Lonesome Boulevard

West Coast jazz, the cool sound that wafted east from California in the early ’50s, may be in for a revival. The signs are apparent in the posthumous fuss over Chet Baker, who played trumpet in Gerry Mulligan’s quartet; in the Harry Connick Jr. madness; and in the general longing for melodies you can hum. The cool school faded after a few years as it lost spontaneity, but Mulligan — who is most closely identified with the West Coast movement — never really fit the pigeonhole. Even when the temperature dipped below zero, he retained his passion and individuality. On his triumphant new quartet record, Lonesome Boulevard, he offers nine new pieces, a mixture of sauntering swingers and pretty ballads, and his uniquely dulcet yet invigorating baritone sax is so songful you may fail to hear where written melody ends and improvisation starts. The writing is exceptionally polished, notably on the loping ”Lonesome Boulevard,” the wistfully swinging ”Rico Apollo,” a light-stepping homage to Thelonious Monk called ”Good Neighbor Thelonious,” and a high-powered train song, ”The Flying Scotsman.” The fastidious interplay of the quartet (baritone, piano, bass, drums) results in a sound that is unexpectedly spacious, even luxurious. A-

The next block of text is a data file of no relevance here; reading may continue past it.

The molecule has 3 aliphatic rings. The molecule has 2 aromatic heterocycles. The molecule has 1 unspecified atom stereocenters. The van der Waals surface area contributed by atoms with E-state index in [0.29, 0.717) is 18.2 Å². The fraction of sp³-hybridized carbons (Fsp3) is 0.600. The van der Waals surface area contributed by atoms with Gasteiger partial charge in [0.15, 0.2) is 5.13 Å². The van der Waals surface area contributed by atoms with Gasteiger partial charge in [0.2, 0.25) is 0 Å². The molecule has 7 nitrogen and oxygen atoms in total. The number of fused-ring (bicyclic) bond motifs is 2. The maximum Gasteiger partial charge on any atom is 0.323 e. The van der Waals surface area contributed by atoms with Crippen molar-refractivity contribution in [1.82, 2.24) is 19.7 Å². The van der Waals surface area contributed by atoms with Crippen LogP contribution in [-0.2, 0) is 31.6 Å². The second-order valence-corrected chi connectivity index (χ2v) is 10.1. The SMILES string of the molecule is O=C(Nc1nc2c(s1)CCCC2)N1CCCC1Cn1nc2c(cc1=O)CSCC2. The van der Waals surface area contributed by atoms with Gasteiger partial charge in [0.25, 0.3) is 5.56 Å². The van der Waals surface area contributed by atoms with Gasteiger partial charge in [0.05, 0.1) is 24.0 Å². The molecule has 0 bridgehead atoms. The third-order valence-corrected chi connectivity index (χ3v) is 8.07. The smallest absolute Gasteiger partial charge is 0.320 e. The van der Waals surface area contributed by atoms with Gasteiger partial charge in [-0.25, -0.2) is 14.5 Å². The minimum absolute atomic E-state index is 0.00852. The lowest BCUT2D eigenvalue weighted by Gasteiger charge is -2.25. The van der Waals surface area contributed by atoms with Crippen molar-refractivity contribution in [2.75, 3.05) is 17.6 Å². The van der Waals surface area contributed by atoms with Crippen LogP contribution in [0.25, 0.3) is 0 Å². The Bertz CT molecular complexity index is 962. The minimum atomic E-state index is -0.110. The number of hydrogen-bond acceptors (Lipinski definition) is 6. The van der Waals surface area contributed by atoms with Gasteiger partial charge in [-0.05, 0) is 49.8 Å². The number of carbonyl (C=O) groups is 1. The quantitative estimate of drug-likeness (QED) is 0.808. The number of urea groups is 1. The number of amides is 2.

Lonesome Boulevard
  • Music